The Feast of Epiphany – when wise ones followed a star, seeing in it the shape of things to come.
Poet Mary Karr stitches crucifixion and resurrection to a star (not her words) in a poem called Descending Theology: The Resurrection. I wonder if it is that same star, and I wonder whether the wise ones saw the shape of things to come in the star they followed.
I have stitched Mary Karr’s poem to a particular image of the star of Bethlehem. It is particularly three dimensional, with a reach not just from east to west, but in all directions – to all the nations. (In fact, it has 26 points – that makes a full alphabet for me.)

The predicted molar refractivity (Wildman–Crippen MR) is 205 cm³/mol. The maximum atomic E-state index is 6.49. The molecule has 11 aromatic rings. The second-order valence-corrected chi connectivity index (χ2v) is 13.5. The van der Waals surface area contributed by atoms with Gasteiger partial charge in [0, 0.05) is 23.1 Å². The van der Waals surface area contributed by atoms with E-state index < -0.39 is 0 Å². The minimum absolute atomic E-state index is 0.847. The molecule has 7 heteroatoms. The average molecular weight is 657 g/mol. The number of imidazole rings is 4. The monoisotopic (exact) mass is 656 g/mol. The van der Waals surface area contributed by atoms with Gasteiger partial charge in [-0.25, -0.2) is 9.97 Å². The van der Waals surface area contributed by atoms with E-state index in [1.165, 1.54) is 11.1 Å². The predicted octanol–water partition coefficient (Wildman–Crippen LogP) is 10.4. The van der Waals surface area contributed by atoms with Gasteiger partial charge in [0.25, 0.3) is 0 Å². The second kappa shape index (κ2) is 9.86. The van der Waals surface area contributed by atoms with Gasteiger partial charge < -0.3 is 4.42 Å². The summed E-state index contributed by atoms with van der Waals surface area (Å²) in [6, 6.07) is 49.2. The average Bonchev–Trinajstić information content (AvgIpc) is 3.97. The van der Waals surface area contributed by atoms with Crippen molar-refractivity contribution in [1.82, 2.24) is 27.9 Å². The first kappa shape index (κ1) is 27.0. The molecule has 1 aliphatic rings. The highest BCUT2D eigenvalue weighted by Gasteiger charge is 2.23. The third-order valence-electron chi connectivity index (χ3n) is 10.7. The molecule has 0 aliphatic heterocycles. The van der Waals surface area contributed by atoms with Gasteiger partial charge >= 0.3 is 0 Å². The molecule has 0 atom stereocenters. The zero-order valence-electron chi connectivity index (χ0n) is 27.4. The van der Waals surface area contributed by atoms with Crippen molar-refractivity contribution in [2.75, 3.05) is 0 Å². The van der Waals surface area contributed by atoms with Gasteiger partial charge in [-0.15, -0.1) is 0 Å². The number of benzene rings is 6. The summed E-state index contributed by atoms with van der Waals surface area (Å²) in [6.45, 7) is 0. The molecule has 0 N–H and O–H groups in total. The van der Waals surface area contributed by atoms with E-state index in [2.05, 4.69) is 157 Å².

From the star points of his pinned extremities,
cold inched in – the black ice and squid ink –
till the hung flesh was empty.
Lonely even in that void even for pain,
he missed his splintered feet,
the human stare buried in his face.
He ached for two hands made of meat
he could reach to the end of.
In the corpse’s core, the stone fist
of his heart began to bang
on the stiff chest’s door, and breath spilled
back into that battered shape. Now
it’s your limbs he comes to fill, as warm water
shatters at birth, rivering every way.
If you liked this poem you might also like Descending Theology: The Nativity, also by Mary Karr. There’s an interview with Mary Karr by Krista Tippett here. Here’s how to get instructions to make a Moravian star (as pictured).